May 2007
Socializing Cyberinfrastructure: Networking the Humanities, Arts, and Social Sciences
Larry Smarr, Calit2; University of California, San Diego
Laurin Herr, Pacific Interface, Inc.
Tom DeFanti, Calit2; University of Illinois at Chicago
Naohisa Ohta, Keio University
Peter Otto, University of California, San Diego


From inception, CineGrid was conceived as a global effort, with collaborators linked by various national and regional research networks, many of them linked into cooperative peering systems like the Global Lambda Infrastructure Facility (GLIF) to create an international, non-profit testbed for distributed experiments using the highest possible quality pictures and sounds over 1Gbps and 10Gbps photonic networks. We believe CineGrid can stimulate development of new network-centric approaches optimized for digital media production and training/education. We have already seen that CineGrid experiments stimulate very useful testing and refinement of emerging middleware, specialized transport protocols, and collaboration tools, many of which were originally developed for scientific research, visualization, and Grid computing but which can be adapted to the needs of digital media of all types.

CineGrid sets out to define an architecture that enables secure, fast access to the digital media assets at all stages in production, post-production, distribution and archiving. The CineGrid initiative is aligned with four major trends:

  • Spreading deployment of a new generation of 1 Gbps and 10 Gbps digital networks, capable of moving extremely high-quality digital media very quickly between devices, systems, users and collaborators
  • Maturing implementation of Grid computing, which fosters the development of software tools to securely manage the high performance distributed workflows needed in support of digital media applications
  • Increasing demand for higher quality digital media exchange among remote collaborators in science, education, research, entertainment and art, as well as increased demand for networked distribution of high quality digital media around the world
  • Requiring development of new digital security tools to protect intellectual property rights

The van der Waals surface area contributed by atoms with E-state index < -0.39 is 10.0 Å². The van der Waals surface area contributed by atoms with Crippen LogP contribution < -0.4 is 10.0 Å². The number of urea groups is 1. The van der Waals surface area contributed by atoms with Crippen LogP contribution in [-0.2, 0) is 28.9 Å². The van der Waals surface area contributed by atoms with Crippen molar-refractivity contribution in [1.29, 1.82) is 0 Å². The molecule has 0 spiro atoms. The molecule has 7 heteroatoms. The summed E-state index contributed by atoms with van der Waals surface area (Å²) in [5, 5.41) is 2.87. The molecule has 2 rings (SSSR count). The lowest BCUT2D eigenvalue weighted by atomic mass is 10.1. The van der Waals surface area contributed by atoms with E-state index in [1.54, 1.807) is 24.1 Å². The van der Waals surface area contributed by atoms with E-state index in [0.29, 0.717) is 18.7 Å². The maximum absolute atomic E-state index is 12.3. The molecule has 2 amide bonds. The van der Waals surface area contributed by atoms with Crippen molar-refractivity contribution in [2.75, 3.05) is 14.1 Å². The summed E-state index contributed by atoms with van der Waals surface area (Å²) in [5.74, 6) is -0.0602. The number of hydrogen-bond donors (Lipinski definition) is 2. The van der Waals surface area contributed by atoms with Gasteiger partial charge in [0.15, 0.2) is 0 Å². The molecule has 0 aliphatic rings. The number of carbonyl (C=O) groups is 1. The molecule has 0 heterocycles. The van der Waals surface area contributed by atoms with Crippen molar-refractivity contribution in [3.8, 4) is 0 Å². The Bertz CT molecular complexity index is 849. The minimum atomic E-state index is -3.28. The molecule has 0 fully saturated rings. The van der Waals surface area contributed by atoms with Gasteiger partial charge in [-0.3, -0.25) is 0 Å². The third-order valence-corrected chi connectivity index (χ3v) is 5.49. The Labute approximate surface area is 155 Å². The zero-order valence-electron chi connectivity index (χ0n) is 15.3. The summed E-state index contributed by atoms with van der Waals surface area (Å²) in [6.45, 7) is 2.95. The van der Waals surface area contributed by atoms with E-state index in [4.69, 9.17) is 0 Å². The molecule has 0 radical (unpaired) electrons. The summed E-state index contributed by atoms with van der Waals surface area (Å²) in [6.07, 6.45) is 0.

Because these are also the trends that drove the invention of the OptIPuter architecture, it is well suited to provide a first working prototype of the cyberinfrastructure needed for a complete digital cinema workflow environment. CineGrid is a new application for the OptIPuter, tailored to meet the special characteristics of networked digital media, particularly the multi-stream 1Gbps and 10Gbps requirements of digital cinema and real-time 4K compressed and uncompressed imagery, and other high quality digital image and audio formats.

We have rapidly found that in addition to the original application of 4K to digital cinema, this super high resolution format is also being adopted by the supercomputer simulation visualization, computer graphics, and scientific imaging communities. Thus, a wide-ranging, multi-disciplinary alliance is emerging to investigate the uses of this new medium. CineGrid enables new kinds of distributed media production, remote mentoring, remote-controlled scientific research, networked collaboration and international cultural exchange. Areas of investigation range from visual special effects for theatrical-quality, digital cinema production to high-resolution scientific visualizations.

Figure 1

Figure 1. Computer graphics of JPL supercomputer simulations of Monterey Bay currents, rendered as a 4K video by the NCSA team of Donna Cox, Bob Patterson, Stuart Levy and their colleagues. Note each quadrant of the 4K is equivalent to full-spec 1080 HDTV.

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Reference this article
Smarr, L., Herr, L., DeFanti, T., Ohta, N., Otto, P. "CineGrid: A New Cyberinfrastructure for High Resolution Media Streaming," CTWatch Quarterly, Volume 3, Number 2, May 2007. http://www.ctwatch.org/quarterly/articles/2007/05/cinegrid/

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